A lot of you will already know, but SourceTree, a Mac client for Git and Mercurial I created over the last 18 months, has just been acquired by Atlassian. There’s a press release, articles on TechCrunch and VentureBeat, and an official FAQ on the SourceTree site. But this is my personal blog, and I’ve had a few requests for a personal angle on this, so here you go.
I said in a previous post that in my experience, the best opportunities often come along when you’re not looking for them, and that was certainly the case here. I wasn’t even thinking about looking for acquisition opportunities for SourceTree - sure, the idea had crossed my mind as something I might want to consider eventually, but it certainly wasn’t an active line of thought this early in the product lifecycle. SourceTree had grown to become a viable business for me, and I was very much enjoying the process of just creating a software product that I used every day myself too.
So, when the Atlassian opportunity came up, I wasn’t at all prepared for it, and I had to make some decisions. I was enjoying being master of my own destiny, and was managing just fine - so my initial knee-jerk reaction was to be very cautious. However, the more I thought about it, and the more I learned about Atlassian, the more I realised what a huge opportunity I’d be turning down, both personally and for SourceTree, if I said no.
Any acquisition kicks off with a financial offer (don’t expect details, they won’t be forthcoming ;)), but that’s far from the whole story. In my case I didn’t have any pressing need to sell, and I’ve learned from experience that being happy about what you do is extremely important. I also have a strong attachment to the products I create - that’s why I stayed with Ogre for 10 years and it was/is still a wrench to leave - and that’s the case with SourceTree too; not to mention that I’m a daily user of it myself. So if I was going to sell, it had to be to the right company who would look after it just as well, or better, than I did.
Luckily for me, I discovered that Atlassian was about as perfect a fit for SourceTree as I could have asked for. Atlassian lives and breathes developer tools - that’s their entire product focus, which in itself is a good start. They’re investing heavily in DVCS tools - hence the 2010 Bitbucket acquisition and its recent enhancement to handle Git as well as Mercurial (which of course SourceTree does too) - again spot-on on the compatibility chart. I learned, particularly when I visited their HQ in Sydney, that everyone at Atlassian really ‘gets’ developers (well, most of them are developers after all), and care a lot about giving them good products. Development tools permeate the entire company - the CEO is a regular user of SourceTree, and people in marketing understand when you talk about version control. Even though they’re quite a big company now, it retains a startup feel. Then there’s their corporate values, which are very much in evidence when you talk to people there - things like “no bullshit” and “don’t f**k the customer”. And it’s not just on the wall, it’s really how people in the company make decisions. These are the kind of people I can relate to, and definitely the kind of people who can add a lot to the future of SourceTree.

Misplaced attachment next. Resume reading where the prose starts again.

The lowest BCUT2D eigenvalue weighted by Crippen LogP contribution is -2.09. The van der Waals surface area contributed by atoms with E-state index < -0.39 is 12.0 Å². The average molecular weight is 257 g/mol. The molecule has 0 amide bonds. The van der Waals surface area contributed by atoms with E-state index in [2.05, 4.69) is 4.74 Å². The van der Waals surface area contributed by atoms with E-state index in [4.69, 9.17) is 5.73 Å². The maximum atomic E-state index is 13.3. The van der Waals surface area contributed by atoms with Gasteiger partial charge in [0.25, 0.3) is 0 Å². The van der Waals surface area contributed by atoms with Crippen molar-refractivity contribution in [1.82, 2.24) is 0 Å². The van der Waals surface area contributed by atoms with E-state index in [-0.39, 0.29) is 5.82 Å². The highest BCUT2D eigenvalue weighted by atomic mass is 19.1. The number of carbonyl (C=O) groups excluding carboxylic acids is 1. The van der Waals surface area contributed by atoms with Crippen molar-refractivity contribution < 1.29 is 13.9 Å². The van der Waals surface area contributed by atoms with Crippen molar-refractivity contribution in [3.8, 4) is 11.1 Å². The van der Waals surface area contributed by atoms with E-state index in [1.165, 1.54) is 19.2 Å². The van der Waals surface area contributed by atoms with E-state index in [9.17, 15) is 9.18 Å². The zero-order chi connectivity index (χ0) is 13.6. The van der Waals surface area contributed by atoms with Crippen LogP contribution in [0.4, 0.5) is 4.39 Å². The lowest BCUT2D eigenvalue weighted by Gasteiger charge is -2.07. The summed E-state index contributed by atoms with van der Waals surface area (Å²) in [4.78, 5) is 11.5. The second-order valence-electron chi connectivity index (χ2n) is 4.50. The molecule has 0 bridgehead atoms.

Another thing I found reassuring is that at no time was there any question that Atlassian would want to railroad developers into their own tools at the expense of others. Clearly Atlassian already owns Bitbucket, and SourceTree supports Bitbucket, GitHub and Kiln already. It was made abundantly clear to me that no-one at Atlassian took the view that restricting developer choice to favour Atlassian tools was a good idea. Their ideology is to make developer’s lives better by giving them choice, and of course they’re going to want to offer good Atlassian options in there, but if a developer wants to use an alternative, no-one is going to stop them. The view I got from everyone was that giving developers a positive experience that reflects well on Atlassian, including giving them their own choice of integration, is far more valuable than artificially chaining them in. Obviously, I concur.
My final reason was that while I really, really enjoyed creating and supporting SourceTree myself, the workload is quite high, and was increasing. It’s not a continuous death-march, but the availability requirements are very high - since I was developer, webmaster, sales, customer support and everything else all rolled into one, taking a day off was basically impossible. Making sure the website was still up, and making sure customers got a quick response to support calls, was a 24/7 responsibility. After a while, that gets tiring, even just checking on things all the time means you never have ‘proper’ downtime. A big advantage of joining Atlassian is that I get some extra backup. That’s good for my health & mental wellbeing, and I’m sure that will be good for SourceTree too long-term. I really didn’t want to start resenting SourceTree for preventing me having a proper holiday occasionally 😉
So based on all these factors, I decided that the future for both myself and SourceTree would be better within Atlassian than continuing alone. I learned a lot along the way to this acquisition - dotting all the i’s and crossing all the t’s turned out to be more time consuming and stressful than I expected, so I wouldn’t say it’s a process for the faint hearted, but if you’re as lucky as I was to be approached by the right company, it can lead to a really great outcome.